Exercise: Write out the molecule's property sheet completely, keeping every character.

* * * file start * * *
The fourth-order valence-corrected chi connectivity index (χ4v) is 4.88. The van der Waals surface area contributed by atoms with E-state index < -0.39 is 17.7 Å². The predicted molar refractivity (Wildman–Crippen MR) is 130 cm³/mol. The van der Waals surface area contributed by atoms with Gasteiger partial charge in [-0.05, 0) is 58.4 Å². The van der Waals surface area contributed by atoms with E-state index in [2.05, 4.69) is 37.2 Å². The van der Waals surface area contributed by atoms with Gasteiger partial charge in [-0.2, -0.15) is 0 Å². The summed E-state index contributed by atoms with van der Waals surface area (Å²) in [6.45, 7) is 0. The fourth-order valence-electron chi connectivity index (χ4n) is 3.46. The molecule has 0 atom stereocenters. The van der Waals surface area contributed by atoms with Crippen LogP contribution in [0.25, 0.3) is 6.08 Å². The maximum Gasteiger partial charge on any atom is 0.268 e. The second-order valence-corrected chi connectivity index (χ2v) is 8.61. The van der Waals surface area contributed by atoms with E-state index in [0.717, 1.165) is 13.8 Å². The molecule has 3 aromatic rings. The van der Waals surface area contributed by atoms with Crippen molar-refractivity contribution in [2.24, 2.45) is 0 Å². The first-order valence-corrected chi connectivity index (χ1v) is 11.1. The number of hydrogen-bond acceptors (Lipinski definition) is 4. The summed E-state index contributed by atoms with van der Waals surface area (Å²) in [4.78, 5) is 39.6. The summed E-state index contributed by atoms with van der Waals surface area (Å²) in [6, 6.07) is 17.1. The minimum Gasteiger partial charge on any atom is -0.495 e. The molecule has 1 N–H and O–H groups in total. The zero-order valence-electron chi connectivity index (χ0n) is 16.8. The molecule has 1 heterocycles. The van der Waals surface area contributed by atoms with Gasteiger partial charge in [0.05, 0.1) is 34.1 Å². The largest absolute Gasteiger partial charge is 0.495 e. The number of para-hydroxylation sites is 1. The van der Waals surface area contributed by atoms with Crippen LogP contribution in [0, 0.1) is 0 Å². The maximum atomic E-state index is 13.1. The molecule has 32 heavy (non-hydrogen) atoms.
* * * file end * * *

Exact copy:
The fourth-order valence-corrected chi connectivity index (χ4v) is 4.88. The van der Waals surface area contributed by atoms with E-state index < -0.39 is 17.7 Å². The predicted molar refractivity (Wildman–Crippen MR) is 130 cm³/mol. The van der Waals surface area contributed by atoms with Gasteiger partial charge in [-0.05, 0) is 58.4 Å². The van der Waals surface area contributed by atoms with E-state index in [2.05, 4.69) is 37.2 Å². The van der Waals surface area contributed by atoms with Gasteiger partial charge in [-0.2, -0.15) is 0 Å². The summed E-state index contributed by atoms with van der Waals surface area (Å²) in [6.45, 7) is 0. The fourth-order valence-electron chi connectivity index (χ4n) is 3.46. The molecule has 0 atom stereocenters. The van der Waals surface area contributed by atoms with Crippen LogP contribution in [0.25, 0.3) is 6.08 Å². The maximum Gasteiger partial charge on any atom is 0.268 e. The second-order valence-corrected chi connectivity index (χ2v) is 8.61. The van der Waals surface area contributed by atoms with E-state index in [0.717, 1.165) is 13.8 Å². The molecule has 3 aromatic rings. The van der Waals surface area contributed by atoms with Crippen molar-refractivity contribution in [2.24, 2.45) is 0 Å². The first-order valence-corrected chi connectivity index (χ1v) is 11.1. The number of hydrogen-bond acceptors (Lipinski definition) is 4. The summed E-state index contributed by atoms with van der Waals surface area (Å²) in [4.78, 5) is 39.6. The summed E-state index contributed by atoms with van der Waals surface area (Å²) in [6, 6.07) is 17.1. The minimum Gasteiger partial charge on any atom is -0.495 e. The molecule has 1 N–H and O–H groups in total. The zero-order valence-electron chi connectivity index (χ0n) is 16.8. The molecule has 1 heterocycles. The van der Waals surface area contributed by atoms with Gasteiger partial charge in [0.05, 0.1) is 34.1 Å². The largest absolute Gasteiger partial charge is 0.495 e. The number of para-hydroxylation sites is 1. The van der Waals surface area contributed by atoms with Crippen LogP contribution in [0, 0.1) is 0 Å². The maximum atomic E-state index is 13.1. The molecule has 32 heavy (non-hydrogen) atoms.